Happy field day from Seattle! Unfortunately my schedule has been very busy lately, and prevented me from doing anything particularly exciting for field day this year, but I did get the chance to operate for a little while from Kerry Park in Seattle. It was a beautiful day to be outside, as you can see below.
I’m organizing a radio foxhunt in the north Seattle area. Please see the foxhunt page for more info.
One of the weaknesses with my weather stations was that they did not have the ability to accept incoming connections. This made remote debug a bit difficult, if not impossible. Basically, you program the thing, and hope there are no glitches. Surprisingly, this worked for many years with the occasional reset, but I finally decided to spend some time making some improvements to this aspect of the weather station system.
Originally, my weather stations consisted of an outdoor unit, which acted as a hub for all the outdoor sensors. The hub communicated with an RS-485 to Ethernet bridge (Arduino+Ethernet shield) inside the house near the router. This allowed long runs, and the ability to easily chain multiple hubs together on the RS-485 bus. I decided to keep the RS-485 bus model, and built a USB to RS-485 bridge to replace the Arduino and Ethernet shield that I used previously. The new USB adapter uses an FTDI chip and is compatible with most Mac, Linux, and Windows computers out-of-the-box. I was really happy to avoid the use of drivers. This adapter also features transient protection and other features that most cheap USB to RS-485 adapters do not have. This was important considering the long cable run out to the weather station. And, because the weather station hub runs at 3.3V and uses little power, the entire system can be powered from the USB port which provides 5V down the line.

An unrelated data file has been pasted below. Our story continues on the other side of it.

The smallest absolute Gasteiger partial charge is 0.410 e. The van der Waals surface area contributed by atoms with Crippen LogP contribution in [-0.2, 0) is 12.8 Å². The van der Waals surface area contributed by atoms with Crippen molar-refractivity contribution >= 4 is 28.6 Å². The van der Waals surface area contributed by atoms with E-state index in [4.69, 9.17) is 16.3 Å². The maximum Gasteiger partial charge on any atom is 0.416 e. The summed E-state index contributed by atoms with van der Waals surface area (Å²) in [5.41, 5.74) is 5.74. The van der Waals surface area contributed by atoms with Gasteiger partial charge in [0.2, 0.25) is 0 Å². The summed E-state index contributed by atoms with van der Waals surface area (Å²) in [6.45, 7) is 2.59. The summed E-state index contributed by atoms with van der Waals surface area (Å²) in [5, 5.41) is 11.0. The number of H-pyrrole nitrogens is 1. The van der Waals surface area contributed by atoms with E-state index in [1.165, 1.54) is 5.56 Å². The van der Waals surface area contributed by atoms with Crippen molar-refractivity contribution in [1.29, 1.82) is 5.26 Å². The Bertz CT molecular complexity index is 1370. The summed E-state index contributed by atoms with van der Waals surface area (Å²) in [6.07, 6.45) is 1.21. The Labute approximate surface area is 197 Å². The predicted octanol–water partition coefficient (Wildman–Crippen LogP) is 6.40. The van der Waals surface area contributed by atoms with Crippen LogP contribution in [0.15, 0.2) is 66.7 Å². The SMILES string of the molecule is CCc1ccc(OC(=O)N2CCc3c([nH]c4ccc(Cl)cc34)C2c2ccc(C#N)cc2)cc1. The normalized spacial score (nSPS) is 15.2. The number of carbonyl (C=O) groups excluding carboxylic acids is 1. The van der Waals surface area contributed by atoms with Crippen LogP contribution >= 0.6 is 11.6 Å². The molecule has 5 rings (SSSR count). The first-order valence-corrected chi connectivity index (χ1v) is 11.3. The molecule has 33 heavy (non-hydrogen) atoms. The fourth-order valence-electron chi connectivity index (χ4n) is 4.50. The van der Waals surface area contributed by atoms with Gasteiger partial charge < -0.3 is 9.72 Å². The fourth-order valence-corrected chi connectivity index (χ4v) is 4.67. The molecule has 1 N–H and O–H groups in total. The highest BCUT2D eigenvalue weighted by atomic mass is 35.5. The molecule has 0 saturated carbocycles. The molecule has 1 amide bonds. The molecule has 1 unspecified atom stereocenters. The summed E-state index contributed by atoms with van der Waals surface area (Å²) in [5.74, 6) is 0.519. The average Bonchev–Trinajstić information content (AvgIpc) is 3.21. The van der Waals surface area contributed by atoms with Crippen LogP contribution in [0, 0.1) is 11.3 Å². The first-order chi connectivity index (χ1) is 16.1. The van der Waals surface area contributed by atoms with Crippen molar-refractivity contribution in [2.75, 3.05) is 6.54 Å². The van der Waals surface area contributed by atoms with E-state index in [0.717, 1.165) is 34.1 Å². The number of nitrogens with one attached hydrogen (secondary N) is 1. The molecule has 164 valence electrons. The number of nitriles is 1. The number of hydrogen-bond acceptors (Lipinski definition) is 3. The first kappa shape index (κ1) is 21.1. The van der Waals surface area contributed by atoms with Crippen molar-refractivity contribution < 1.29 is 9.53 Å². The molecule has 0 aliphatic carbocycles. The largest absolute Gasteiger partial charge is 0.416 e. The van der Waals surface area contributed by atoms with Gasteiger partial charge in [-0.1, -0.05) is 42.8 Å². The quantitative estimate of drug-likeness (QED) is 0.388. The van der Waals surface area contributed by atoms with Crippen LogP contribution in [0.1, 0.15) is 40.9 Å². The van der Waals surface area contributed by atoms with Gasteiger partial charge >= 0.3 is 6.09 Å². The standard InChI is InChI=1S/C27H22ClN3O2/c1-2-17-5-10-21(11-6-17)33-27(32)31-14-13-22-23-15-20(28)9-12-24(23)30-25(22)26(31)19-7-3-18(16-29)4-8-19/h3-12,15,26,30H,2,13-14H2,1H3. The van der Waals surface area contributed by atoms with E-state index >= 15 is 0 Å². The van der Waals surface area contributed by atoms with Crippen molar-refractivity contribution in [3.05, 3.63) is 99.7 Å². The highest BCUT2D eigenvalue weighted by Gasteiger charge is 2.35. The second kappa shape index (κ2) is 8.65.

I took this new USB adapter and hooked it up to a Raspberry Pi. Using a Python script I whipped up in a few minutes I was able to completely replace the functionality of the older Arduino-based system. While I haven’t added any new functionality yet, the Raspberry Pi allows for a lot more possibilities with its huge memory space, and the ability to SSH and VNC into it remotely. This solves the old problem of remote troubleshooting, which was basically impossible before. Local logs are also generated using the Python script to record errors and weather data in the event of an internet outage or other failure. I’m very happy with this improvement.